Museum Blog

Photo Friday: Memories of Jake’s Place

-By Greg Hoots-

When I met Jake Copeland, he was retired and living on “the point” at Lake Wabaunsee. He had closed Jake’s Place, his bar in Eskridge, and was enjoying life at the lake.  Years later, after Jake’s passing, I met a few folks who told stories of Jake’s Place and their friendships with Jake Copeland.

Jake's Place

Jake Copeland stands behind the bar at Jake’s Place, located at 112 Main Street in Eskridge, Kansas. Photo courtesy the Dean Dunn Collection.

It was a funny thing, however, there was a mystique about the events which transpired at the small-town bar, and my sources were quick to tell me not to “mention anyone’s names,” even after a half-century had passed since the bar’s closing. “I wouldn’t want to embarrass anyone,” one source confided to me. The disclaimers and demands for anonymity prompted me to ask for more tales of the bar.

Jake’s Place was a working man’s bar. A source described the clientele, “I never saw women enter Jake’s unless it was a woman who was not from Eskridge.  My Mother would never go in at all.  If Dad was there and she needed something, she’d park the pickup on the street and send me inside to tell him what was needed.  It was just an understanding that “good” women didn’t frequent the local bar.  I probably only saw 1-2 women inside and I believe those were on Labor Day Rodeo weekend.  Jake used to have booths on the south wall (away from the bar) and I recall a pair of men/women sitting there.  It was a surprise.

Likewise, there were unwritten rules for men, too.  Such as, men didn’t wear shorts into Jake’s.  Jake’s Place was for “working men”, i.e. farmers, hired hands, ranchers, wage earners, etc.   I recall seeing a prominent rancher from Alma come in one time in plaid shorts.  For a young boy, to see a man wearing “Bermuda” shorts in Jake’s was quite funny to see.  He was the only grown man I ever saw in Eskridge wearing shorts, other than to swim at Lake Wabaunsee.”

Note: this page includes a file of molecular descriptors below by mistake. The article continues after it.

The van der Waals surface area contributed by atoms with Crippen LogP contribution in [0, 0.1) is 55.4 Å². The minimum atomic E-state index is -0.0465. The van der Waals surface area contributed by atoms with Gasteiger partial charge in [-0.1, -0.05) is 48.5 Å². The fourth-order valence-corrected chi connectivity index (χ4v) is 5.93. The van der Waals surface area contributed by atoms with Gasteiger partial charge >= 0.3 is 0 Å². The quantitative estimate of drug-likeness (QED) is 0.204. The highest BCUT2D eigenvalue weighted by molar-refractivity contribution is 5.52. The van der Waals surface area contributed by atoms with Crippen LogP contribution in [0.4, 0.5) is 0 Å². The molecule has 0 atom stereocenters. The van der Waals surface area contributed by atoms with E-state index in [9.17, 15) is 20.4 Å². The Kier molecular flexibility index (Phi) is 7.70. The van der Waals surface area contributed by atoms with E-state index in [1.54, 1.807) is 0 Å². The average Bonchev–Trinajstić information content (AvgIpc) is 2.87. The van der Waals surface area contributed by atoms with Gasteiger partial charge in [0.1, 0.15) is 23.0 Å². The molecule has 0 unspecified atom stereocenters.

One person told me that their father, a local Eskridge merchant, would sneak away at about 4:00 pm each day to enjoy a beer with other locals at Jake’s Place before heading home for the day. The spot was popular across the social strata of Eskridge.

Another source who spent a lot of time at Lake Wabaunsee recalled that if one “ran out of beer after hours” they could drive their boat to Jake’s dock at the lake, and he would replenish their supplies.

Jakes dock

Jake Copeland sits on his dock at Lake Wabaunsee in this view from the 1960s. Photo courtesy Jim Sapp.

A former patron recalled visiting Jake’s Place as a boy, “He always treated me and other boys, who were quiet and not a distraction, with respect.  He was very kind.  I usually sat at the bar and looked at his collection of beer signs, trophy fish heads, etc. and listened to the silly stories the men told.  Often I sat right by Dad and as he drank a PBR or later, a Budweiser, and I’d drink a can of tomato juice.  Sometimes Dad would spring for a hot sausage (which Jake usually had sitting right on the bar.  I think they were a dime as was the juice.  6 pack of beer was maybe a $1.65).”

Jakes Place street

This photo which dates from the 1950s shows three business buildings, including, from left to right, Bill Wakefield’s barber shop, Jake Copeland’s bar, and Rissler’s Dodge-Plymouth auto dealership. Photo Courtesy the Dean Dunn Collection.